The proposed Conga mine project would threaten the local ecosystem with contamination of the cyanide-leaching, open-pit mining process and transform at least one local lake into a waste pit.
Acuña’s fight has been an inspiring story as a victory for small Indigenous farmers against transnational corporate power.
2. Machi Francisca Linconao — Chile
Machi Francisca Linconao is an important spiritual leader of the Mapuche people imprisoned since 2013 and still awaiting trial. Indigenous movements say her imprisonment is part of a strategy to criminalize the Mapuche fight for their ancestral lands. Her health is in now danger, and activists are calling for her release.
Linconao was accused of arson along with 10 others, which led to the deaths of two powerful landlords, Werner Luchsinger and Vivianne Mackay. However, the evidence that was used to detain her, using an anti-terror law, remains suspect with the main witness retracting her statement.
3. Milagro Sala — Argentina
Sala is a lawmaker and leader of the Tupac Amaru movement who was arrested in Jujuy on Jan. 16, 2016, after staging a month-long sit-in against Jujuy province’s Governor Gerardo Morales, an ally of President Mauricio Macri.
Leader of the 70,000-strong Tupac Amaru organization and a representative in Parlasur, the parliamentary bloc of South America’s Mercosur, Sala led protests against the Macri government’s neoliberal policies alongside other activists.
She previously faced charges of incitement, which were later dropped, but before she could be released a fresh warrant was handed down, alleging illicit association, fraud and extortion.
Since Argentine President Mauricio Macri supports her arrest, Sala is now dubbed the first political prisoner of Macri’s administration. She has said that justice bends to the “whim” of the president and his governors. Prominent human rights defenders and organizations have also labeled her arrest “illegal.”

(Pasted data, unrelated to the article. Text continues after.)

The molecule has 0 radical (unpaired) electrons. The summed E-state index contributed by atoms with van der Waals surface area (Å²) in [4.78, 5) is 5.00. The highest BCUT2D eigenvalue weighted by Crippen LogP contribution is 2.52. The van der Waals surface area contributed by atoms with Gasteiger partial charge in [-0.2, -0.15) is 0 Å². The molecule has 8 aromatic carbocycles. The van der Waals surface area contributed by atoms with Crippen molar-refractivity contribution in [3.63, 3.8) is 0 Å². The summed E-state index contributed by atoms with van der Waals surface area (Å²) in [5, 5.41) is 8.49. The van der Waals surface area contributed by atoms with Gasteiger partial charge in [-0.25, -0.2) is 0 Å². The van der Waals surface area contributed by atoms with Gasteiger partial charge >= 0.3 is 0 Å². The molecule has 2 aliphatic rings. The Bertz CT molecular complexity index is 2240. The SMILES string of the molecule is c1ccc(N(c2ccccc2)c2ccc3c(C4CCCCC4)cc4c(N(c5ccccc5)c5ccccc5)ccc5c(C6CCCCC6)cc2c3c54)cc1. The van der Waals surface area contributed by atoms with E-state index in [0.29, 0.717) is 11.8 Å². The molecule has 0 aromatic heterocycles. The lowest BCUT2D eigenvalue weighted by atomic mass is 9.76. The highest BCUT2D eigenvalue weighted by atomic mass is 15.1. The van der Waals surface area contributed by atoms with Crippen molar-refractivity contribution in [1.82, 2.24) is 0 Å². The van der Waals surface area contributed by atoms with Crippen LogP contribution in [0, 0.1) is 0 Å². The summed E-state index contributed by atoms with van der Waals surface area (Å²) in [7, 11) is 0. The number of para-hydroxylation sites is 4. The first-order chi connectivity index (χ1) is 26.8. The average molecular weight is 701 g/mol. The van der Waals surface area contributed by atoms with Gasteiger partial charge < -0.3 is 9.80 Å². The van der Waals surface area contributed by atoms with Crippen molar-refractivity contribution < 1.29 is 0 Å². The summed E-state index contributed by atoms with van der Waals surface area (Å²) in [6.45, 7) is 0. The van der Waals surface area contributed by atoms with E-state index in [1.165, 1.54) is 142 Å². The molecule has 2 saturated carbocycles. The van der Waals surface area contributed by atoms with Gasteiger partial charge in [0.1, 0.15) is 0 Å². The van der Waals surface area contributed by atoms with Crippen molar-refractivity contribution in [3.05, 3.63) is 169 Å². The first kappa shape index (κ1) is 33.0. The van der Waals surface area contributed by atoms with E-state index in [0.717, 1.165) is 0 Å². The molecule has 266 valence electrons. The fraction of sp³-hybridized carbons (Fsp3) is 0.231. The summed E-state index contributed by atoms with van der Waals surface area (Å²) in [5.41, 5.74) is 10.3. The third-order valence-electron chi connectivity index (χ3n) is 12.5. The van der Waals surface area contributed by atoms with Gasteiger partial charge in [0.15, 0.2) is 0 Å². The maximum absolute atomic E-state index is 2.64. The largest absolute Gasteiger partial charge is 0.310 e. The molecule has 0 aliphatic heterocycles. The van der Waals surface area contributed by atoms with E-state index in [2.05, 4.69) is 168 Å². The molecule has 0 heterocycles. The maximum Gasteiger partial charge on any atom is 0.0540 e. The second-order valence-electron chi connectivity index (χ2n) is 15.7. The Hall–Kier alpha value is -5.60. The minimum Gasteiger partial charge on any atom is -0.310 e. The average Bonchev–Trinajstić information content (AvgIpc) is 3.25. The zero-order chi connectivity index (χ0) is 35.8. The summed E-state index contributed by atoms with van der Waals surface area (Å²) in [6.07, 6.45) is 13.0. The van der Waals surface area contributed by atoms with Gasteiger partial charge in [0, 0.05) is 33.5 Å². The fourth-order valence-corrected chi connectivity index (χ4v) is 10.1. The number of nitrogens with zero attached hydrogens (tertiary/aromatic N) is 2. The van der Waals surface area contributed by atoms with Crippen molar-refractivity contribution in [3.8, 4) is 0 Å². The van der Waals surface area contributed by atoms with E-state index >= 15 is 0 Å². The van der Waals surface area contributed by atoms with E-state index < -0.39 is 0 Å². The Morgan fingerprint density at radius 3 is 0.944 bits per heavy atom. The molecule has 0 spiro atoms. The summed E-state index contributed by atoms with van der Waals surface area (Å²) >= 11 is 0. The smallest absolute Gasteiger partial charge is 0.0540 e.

The U.N. and the OAS have demanded her release.
4. Berta Caceres — Honduras
Berta Caceres, assassinated in March despite police protection, was a key leader in the Lenca struggle against the Agua Zarca Dam, a controversial development project in the community of Rio Blanco that was put in motion without consent from local communities. She, along with other residents, led a successful campaign to halt the construction of the dam, but the community has continued to face systematic harassment. Her family is still awaiting justice.
She won the prestigious Goldman Environmental Prize in 2015. Her assassination rapidly sent shock waves across the country and sparked outrage over her death.
Hambacher Forest is not a canvas, it is not a medium and it is defininitevely not a location for product placement and/or guerrila marketing. It is however an ecological foundation of interconectness and a spring of creativity and imagination in the spirit of resistance, solidarity and collaboration all of which like its ecosystem are under a constant assault and in a perpetual need of allies . It is in that very spirit that a call goes out to all artists, wrtiters and musicians dealing with the subject of radical ecology, repression, climate change, feminism, GLBT and animal rights issues: Join the resistance to Lignite Mining and all monocultural constructs by climbing and residing in the free treehouses and platforms, protecting this millenarian forest.
Rebel against the art establishment and join other creatives and cultural refugees who instead of being pushed to the margins have taken to the frontlines of the strugle for equality, liberation and justice. Bring and share your imagination and skills not just into the Forest, but also to the Degrowth School of Klima Camp in Rhineland(August 21st to 30th), the COPP summit in Bonn in November 3-5 and for the Hambach Skillshares Camp in the Fall.
See You in the Forest!!